Journal of Medical Toxicology

, Volume 8, Issue 1, pp 15–32

Here Today, Gone Tomorrow…and Back Again? A Review of Herbal Marijuana Alternatives (K2, Spice), Synthetic Cathinones (Bath Salts), Kratom, Salvia divinorum, Methoxetamine, and Piperazines


  • Christopher D. Rosenbaum
    • Division of Medical Toxicology, Department of Emergency MedicineUniversity of Massachusetts
  • Stephanie P. Carreiro
    • Division of Medical Toxicology, Department of Emergency MedicineThe Alpert School of Brown University
    • Division of Medical Toxicology, Department of Emergency MedicineThe Alpert School of Brown University
Review Article

DOI: 10.1007/s13181-011-0202-2

Cite this article as:
Rosenbaum, C.D., Carreiro, S.P. & Babu, K.M. J. Med. Toxicol. (2012) 8: 15. doi:10.1007/s13181-011-0202-2


Despite their widespread Internet availability and use, many of the new drugs of abuse remain unfamiliar to health care providers. The herbal marijuana alternatives, like K2 or Spice, are a group of herbal blends that contain a mixture of plant matter in addition to chemical grade synthetic cannabinoids. The synthetic cathinones, commonly called “bath salts,” have resulted in nationwide emergency department visits for severe agitation, sympathomimetic toxicity, and death. Kratom, a plant product derived from Mitragyna speciosa Korth, has opioid-like effects, and has been used for the treatment of chronic pain and amelioration of opioid-withdrawal symptoms. Salvia divinorum is a hallucinogen with unique pharmacology that has therapeutic potential but has been banned in many states due to concerns regarding its psychiatric effects. Methoxetamine has recently become available via the Internet and is marked as “legal ketamine.” Moreover, the piperazine derivatives, a class of amphetamine-like compounds that includes BZP and TMFPP, are making a resurgence as “legal Ecstasy.” These psychoactives are available via the Internet, frequently legal, and often perceived as safe by the public. Unfortunately, these drugs often have adverse effects, which range from minimal to life-threatening. Health care providers must be familiar with these important new classes of drugs. This paper discusses the background, pharmacology, clinical effects, detection, and management of synthetic cannabinoid, synthetic cathinone, methoxetamine, and piperazine exposures.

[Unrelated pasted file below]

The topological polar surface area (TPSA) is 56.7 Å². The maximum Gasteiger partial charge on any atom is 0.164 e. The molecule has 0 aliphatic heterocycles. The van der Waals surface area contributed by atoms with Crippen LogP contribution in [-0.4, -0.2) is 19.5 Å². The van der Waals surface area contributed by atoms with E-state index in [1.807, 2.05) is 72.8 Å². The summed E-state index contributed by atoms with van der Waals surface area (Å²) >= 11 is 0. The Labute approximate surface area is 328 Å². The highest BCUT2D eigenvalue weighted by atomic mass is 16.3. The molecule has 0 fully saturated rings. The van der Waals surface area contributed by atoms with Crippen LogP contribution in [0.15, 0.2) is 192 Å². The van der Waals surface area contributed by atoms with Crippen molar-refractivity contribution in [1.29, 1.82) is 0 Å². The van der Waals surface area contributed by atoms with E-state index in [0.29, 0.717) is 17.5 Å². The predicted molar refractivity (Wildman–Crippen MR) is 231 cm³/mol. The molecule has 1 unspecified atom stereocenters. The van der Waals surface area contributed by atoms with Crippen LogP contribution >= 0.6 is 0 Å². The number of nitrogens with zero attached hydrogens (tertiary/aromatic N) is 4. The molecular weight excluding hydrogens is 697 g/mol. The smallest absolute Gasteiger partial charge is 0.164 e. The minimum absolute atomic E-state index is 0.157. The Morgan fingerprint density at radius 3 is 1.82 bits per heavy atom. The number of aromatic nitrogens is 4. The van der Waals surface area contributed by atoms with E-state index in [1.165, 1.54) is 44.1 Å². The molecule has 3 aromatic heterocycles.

Legal highsDrug abuseDesigner drugsEmerging drugsHerbal

Copyright information

© American College of Medical Toxicology 2012